In addition to Kagehisa, we also get the return of Makie, which is very welcome, since her relationship with guilt and trauma is a good counterpoint to where Rin is at in her life. Rin wants to be a killer, someone capable of taking revenge and putting her inner demons to rest, where Makie has lived through the bloodshed and trauma of serving as Kagehisa's right hand, and she wants nothing more to do with it. She goes so far as to bind her hand with what I'm pretty sure are the strings of her shamisen, willing is to risk gangrene and death for the sake of her personal penance. I wish we'd gotten to see more of her and Kagehisa both up to this point, as I think it would make their relationship with each other, as well as to the violence they cause, that much more compelling.

At the very least, Blade of the Immortal doesn't skimp on the violence of the present-day story, reuniting the pair of Kagehisa and Rin with Manji, Makie, and Magatsu. The latter three team up to take on a squad of disgruntled swordsmen whose lives were also ruined by Kagehisa's scheming, and it's a fun fight, not the best animated that we've seen, but well-choreographed enough to be entertaining all the same. Again, I don't know how much I buy Rin's deciding to defend Kagehisa and allow him to heal before pursuing and killing him herself, if that is indeed what she intends to do. It makes enough sense for the character if I fill in some of the gaps of her development myself, but I shouldn't have to do that. A good story speaks for itself, and Blade of the Immortal is missing that mark more often than it is hitting it. We're roughly halfway through the story that Blade of the Immortal wants to tell, and it will need to tighten up its focus and execution if it wants second cour of episodes to rise above the bumpy inconsistencies of its first.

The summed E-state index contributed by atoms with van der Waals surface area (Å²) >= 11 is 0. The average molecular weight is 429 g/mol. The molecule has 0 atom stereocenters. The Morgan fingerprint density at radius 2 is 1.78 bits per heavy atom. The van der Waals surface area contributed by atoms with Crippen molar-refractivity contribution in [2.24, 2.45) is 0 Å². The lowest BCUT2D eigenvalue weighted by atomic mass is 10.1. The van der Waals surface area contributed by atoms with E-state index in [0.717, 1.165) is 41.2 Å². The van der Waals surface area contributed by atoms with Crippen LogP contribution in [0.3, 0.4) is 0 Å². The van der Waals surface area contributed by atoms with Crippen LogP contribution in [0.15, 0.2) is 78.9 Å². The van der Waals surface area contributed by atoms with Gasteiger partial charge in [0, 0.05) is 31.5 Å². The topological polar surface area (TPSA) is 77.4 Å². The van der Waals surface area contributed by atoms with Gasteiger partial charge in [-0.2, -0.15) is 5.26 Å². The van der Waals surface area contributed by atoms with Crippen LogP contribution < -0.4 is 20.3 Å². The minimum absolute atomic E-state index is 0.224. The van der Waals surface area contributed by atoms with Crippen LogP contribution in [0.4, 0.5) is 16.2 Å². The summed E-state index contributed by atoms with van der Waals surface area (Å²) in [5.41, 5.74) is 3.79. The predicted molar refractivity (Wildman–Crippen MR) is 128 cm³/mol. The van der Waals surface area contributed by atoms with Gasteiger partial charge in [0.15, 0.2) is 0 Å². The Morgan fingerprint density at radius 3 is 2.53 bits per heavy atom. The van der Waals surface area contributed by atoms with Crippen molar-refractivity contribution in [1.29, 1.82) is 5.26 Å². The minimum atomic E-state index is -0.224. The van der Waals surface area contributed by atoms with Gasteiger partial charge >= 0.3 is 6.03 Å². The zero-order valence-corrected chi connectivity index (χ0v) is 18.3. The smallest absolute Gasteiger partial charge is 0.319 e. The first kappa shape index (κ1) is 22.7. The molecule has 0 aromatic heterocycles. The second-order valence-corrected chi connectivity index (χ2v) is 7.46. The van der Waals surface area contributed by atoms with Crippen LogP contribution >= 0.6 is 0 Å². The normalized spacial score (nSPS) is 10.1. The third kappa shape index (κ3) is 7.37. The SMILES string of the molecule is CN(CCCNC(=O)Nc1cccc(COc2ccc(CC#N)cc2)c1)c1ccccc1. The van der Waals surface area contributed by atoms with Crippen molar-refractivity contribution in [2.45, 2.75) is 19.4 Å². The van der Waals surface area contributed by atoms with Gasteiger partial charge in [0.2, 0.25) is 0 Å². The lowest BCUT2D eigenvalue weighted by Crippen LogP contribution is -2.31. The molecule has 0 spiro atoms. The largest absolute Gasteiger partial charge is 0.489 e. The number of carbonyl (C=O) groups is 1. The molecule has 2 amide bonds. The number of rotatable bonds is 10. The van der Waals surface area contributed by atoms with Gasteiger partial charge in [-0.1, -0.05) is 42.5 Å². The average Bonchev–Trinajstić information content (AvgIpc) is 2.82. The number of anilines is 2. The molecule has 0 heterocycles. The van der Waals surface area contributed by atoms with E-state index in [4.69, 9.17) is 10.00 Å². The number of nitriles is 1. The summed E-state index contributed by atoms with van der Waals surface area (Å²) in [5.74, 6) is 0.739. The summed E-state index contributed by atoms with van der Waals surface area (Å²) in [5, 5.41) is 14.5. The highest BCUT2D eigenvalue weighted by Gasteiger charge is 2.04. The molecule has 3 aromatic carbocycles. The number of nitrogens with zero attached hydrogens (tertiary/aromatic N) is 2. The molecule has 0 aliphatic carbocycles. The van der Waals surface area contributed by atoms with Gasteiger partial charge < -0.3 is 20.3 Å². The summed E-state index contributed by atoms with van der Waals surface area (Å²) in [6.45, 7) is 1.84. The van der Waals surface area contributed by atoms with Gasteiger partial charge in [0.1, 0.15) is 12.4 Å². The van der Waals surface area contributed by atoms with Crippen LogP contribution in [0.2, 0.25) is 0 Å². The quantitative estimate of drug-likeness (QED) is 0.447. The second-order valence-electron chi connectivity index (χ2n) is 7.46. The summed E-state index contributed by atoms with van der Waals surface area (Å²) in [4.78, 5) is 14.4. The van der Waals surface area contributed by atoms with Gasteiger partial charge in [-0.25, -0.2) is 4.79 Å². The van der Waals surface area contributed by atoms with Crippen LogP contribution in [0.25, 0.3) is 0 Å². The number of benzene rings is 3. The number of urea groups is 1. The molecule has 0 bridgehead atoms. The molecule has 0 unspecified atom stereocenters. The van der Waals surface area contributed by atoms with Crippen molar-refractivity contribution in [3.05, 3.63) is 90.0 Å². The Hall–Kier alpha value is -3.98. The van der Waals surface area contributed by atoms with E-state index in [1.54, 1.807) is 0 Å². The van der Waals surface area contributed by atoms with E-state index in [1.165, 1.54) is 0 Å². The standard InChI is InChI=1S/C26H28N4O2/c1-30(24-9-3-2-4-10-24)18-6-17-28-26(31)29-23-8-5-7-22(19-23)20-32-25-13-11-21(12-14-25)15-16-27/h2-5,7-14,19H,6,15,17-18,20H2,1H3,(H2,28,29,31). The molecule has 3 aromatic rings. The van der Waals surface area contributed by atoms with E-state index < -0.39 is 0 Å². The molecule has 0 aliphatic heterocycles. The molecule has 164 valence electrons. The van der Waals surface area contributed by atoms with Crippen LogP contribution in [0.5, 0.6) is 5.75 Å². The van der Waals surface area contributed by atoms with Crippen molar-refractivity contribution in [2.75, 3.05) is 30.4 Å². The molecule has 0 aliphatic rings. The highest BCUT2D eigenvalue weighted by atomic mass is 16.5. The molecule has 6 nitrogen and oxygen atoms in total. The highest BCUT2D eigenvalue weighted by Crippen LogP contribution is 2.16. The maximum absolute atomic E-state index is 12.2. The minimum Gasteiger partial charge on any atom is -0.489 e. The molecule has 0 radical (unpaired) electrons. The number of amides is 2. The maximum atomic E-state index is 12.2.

Rating:

Odds and Ends

• There's an ever-so-brief subplot that we cut to this week involving the political movements of those in the Itto-Ryu, Kagimura Habaki. I guess, since Kagehisa's been away for too long, he was usurped as the leader of the school? There's not much to report, given how insubstantial the whole sequence is outside of a slight expositional update. I looked away long enough the first time I watched the episode that I missed most of it, which tells you how important it is to this particular episode's story.

Blade of the Immortal is currently streaming on Amazon Prime.

James is a writer with many thoughts and feelings about anime and other pop-culture, which can also be found on Twitter, his blog, and his podcast.